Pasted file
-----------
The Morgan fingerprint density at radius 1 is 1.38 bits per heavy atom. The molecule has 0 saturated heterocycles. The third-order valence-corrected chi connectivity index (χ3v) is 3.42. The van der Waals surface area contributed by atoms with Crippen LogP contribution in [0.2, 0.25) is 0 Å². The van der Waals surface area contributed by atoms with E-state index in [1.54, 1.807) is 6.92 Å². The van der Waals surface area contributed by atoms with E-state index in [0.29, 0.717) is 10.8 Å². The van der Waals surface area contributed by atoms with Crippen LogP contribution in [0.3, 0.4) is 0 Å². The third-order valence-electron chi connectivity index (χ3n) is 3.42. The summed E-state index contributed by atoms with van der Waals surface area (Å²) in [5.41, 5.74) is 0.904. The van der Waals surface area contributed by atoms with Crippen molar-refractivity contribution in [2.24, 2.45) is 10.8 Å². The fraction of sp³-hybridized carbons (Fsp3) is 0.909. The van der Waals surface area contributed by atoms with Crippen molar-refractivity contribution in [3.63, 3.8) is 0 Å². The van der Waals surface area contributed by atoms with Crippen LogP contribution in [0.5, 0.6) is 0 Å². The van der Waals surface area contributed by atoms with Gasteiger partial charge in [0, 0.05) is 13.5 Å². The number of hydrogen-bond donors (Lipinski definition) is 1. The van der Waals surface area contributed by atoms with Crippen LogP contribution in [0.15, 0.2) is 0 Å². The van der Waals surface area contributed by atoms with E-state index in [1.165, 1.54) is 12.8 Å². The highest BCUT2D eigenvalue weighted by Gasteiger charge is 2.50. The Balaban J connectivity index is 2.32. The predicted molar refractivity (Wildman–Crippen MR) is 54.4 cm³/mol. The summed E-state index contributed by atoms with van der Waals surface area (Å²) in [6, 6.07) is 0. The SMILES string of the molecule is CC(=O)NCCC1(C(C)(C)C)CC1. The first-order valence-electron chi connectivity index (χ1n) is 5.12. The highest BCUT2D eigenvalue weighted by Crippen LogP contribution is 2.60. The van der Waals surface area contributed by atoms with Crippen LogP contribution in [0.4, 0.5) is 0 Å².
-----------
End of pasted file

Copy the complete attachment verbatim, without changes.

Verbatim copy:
The Morgan fingerprint density at radius 1 is 1.38 bits per heavy atom. The molecule has 0 saturated heterocycles. The third-order valence-corrected chi connectivity index (χ3v) is 3.42. The van der Waals surface area contributed by atoms with Crippen LogP contribution in [0.2, 0.25) is 0 Å². The van der Waals surface area contributed by atoms with E-state index in [1.54, 1.807) is 6.92 Å². The van der Waals surface area contributed by atoms with E-state index in [0.29, 0.717) is 10.8 Å². The van der Waals surface area contributed by atoms with Crippen LogP contribution in [0.3, 0.4) is 0 Å². The third-order valence-electron chi connectivity index (χ3n) is 3.42. The summed E-state index contributed by atoms with van der Waals surface area (Å²) in [5.41, 5.74) is 0.904. The van der Waals surface area contributed by atoms with Crippen molar-refractivity contribution in [2.24, 2.45) is 10.8 Å². The fraction of sp³-hybridized carbons (Fsp3) is 0.909. The van der Waals surface area contributed by atoms with Crippen molar-refractivity contribution in [3.63, 3.8) is 0 Å². The van der Waals surface area contributed by atoms with Crippen LogP contribution in [0.5, 0.6) is 0 Å². The van der Waals surface area contributed by atoms with Gasteiger partial charge in [0, 0.05) is 13.5 Å². The number of hydrogen-bond donors (Lipinski definition) is 1. The van der Waals surface area contributed by atoms with Crippen LogP contribution in [0.15, 0.2) is 0 Å². The van der Waals surface area contributed by atoms with E-state index in [1.165, 1.54) is 12.8 Å². The highest BCUT2D eigenvalue weighted by Gasteiger charge is 2.50. The Balaban J connectivity index is 2.32. The predicted molar refractivity (Wildman–Crippen MR) is 54.4 cm³/mol. The summed E-state index contributed by atoms with van der Waals surface area (Å²) in [6, 6.07) is 0. The SMILES string of the molecule is CC(=O)NCCC1(C(C)(C)C)CC1. The first-order valence-electron chi connectivity index (χ1n) is 5.12. The highest BCUT2D eigenvalue weighted by Crippen LogP contribution is 2.60. The van der Waals surface area contributed by atoms with Crippen LogP contribution in [0.4, 0.5) is 0 Å².